Getting started

You can only apply for PSLF after you've made 120 qualifying payments. But if you're considering the program, there are things you should be doing now:

  • File an Employment Certification Form annually. This form will help you (and the government) confirm that you meet PSLF employment criteria and track your payments. Download the form here.
  • Recertify your IDR annually. Document every conversation you have with your loan servicer, including reference numbers or employee IDs for each call. Double-check any information or recommendations provided to you, and keep a spreadsheet of all your payments with dates and confirmation numbers.
  • Be informed and prepared. It's wise to have a back-up plan in case PSLF doesn't work for you. An income-driven repayment plan—which you may already be enrolled in—can be a good option. But it’s important to understand what your back-up plan may look like if you need to use it. For example, an IDR will affect your finances for a longer period and will require saving for the added taxes that come with debt forgiveness. Explore various loan repayment strategies on MyVeterinaryLife.com, which offers a series of learning modules that help you make informed decisions about managing student loans.
Comparing PSLF and IDR

 

Help preserve PSLF

PSLF has come under scrutiny at ties, and concerns about its potential cost continue to be discussed by Congress. There’s also a low approval rate—just over 1 percent—on applications processed since 2017. According to the U.S. Department of Education’s March 2019 report, 53% of denials were due to applicants not having made enough qualifying payments, 25% because of missing information on the application, and 16% because the loans weren’t eligible for the program. However, an overhaul of the PSLF program was announced in late 2021 to improve the process and provide immediate debt forgiveness for qualified borrowers.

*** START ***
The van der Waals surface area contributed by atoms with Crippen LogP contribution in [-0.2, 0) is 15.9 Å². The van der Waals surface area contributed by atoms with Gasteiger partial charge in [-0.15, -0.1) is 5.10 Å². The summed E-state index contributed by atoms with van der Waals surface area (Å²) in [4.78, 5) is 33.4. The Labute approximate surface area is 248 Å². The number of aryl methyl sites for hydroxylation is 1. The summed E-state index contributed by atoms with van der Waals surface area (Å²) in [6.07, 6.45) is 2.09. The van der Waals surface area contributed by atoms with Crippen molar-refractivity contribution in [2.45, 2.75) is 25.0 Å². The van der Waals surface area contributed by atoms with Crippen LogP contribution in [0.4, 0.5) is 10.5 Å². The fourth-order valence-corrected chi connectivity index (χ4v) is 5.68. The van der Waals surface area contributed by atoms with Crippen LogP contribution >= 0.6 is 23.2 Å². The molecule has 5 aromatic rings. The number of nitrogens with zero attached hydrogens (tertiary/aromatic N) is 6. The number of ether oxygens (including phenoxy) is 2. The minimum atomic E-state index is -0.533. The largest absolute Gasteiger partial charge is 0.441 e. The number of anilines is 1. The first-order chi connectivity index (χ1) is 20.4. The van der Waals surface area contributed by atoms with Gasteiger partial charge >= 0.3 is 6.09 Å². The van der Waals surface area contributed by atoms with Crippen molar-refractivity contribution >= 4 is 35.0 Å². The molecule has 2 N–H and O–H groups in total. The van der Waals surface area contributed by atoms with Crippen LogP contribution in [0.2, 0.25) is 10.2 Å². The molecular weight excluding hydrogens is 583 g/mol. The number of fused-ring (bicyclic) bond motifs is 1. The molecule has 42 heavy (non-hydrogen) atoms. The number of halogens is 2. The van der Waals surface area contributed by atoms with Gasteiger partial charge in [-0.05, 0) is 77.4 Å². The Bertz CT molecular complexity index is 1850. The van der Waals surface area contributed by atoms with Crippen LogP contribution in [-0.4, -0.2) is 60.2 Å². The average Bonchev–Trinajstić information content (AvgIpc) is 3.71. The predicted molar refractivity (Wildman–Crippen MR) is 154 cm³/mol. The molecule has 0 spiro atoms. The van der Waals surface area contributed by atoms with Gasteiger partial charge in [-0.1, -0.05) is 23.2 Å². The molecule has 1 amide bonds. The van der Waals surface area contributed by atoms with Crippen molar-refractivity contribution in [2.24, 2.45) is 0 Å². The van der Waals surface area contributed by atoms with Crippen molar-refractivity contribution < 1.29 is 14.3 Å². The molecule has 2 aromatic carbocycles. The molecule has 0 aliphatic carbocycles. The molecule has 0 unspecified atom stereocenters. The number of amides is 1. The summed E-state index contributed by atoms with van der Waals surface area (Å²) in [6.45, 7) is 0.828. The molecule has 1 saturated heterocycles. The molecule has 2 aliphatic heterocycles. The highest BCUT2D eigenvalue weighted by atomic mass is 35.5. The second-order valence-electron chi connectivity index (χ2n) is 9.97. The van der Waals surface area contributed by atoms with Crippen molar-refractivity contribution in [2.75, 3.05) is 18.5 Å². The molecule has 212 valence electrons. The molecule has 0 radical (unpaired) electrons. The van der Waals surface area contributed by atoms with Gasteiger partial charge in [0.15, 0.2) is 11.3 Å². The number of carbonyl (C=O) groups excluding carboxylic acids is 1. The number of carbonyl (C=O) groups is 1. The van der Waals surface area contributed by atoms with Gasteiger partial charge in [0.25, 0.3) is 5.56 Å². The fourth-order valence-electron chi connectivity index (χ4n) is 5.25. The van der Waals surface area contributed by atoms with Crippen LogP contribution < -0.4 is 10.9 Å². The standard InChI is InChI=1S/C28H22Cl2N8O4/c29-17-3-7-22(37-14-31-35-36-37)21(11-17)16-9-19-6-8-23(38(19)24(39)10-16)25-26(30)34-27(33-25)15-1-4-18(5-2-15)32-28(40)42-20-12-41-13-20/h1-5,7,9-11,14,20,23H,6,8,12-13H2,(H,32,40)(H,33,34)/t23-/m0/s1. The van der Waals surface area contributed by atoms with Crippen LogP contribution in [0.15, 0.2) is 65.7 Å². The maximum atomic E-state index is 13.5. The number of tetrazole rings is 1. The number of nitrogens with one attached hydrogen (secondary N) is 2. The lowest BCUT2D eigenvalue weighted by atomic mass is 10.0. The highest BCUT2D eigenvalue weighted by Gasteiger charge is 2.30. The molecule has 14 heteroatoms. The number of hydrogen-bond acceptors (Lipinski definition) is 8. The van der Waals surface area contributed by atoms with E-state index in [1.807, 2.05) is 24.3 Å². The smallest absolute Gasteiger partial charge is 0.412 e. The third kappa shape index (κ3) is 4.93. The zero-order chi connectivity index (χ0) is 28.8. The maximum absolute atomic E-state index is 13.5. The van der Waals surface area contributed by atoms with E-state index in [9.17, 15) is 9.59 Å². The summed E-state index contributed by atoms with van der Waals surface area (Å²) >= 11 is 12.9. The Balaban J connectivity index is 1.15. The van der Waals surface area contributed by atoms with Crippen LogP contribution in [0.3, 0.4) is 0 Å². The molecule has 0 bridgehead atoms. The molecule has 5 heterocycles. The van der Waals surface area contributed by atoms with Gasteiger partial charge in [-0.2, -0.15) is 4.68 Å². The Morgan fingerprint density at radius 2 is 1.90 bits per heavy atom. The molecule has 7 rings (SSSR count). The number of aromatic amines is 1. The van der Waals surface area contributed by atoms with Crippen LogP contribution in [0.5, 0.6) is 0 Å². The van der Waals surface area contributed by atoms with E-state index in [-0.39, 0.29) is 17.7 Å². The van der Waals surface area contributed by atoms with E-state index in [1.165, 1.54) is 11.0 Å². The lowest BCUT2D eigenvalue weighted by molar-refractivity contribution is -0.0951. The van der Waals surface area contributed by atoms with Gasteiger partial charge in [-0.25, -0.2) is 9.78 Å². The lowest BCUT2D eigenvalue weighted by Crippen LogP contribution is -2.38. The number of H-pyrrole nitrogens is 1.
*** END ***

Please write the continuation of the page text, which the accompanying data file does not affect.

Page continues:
If you were denied forgiveness under PSLF because you weren’t in the correct repayment plan, you may be eligible to receive funds under a Temporary Expanded Public Service Loan Forgiveness program.

For people counting on PSLF, questions about its status can be stressful. Among the questions AVMA is asked are whether PSLF will be guaranteed for existing borrowers and whether forgiveness amounts will be capped. These answers aren’t known, but the AVMA is working to get them. Stay informed by following the AVMA@Work blog and signing up for the AVMA Advocate newsletter.

Meanwhile, we are working with lawmakers and federal officials to better understand the issues and improve the program for veterinarians who rely on it. The AVMA opposes any proposal to cap forgiveness amounts, and continues to advocate for the preservation and improvement of PSLF. In July 2021, AVMA submitted comments urging the U.S. Department of Education to be responsive to the needs of graduate veterinarians and veterinary student borrowers.  

You can amplify these efforts by sharing your own story about the PSLF program. Whether you’re a veterinarian currently working in the nonprofit sector or a student relying on PSLF to follow your dreams, we want to know how PSLF—and any potential cuts to it—would impact you. These stories make a real difference in educating Congress and the public about how important this program is. Share your story by submitting this form  on the AVMA Congressional Advocacy Network website.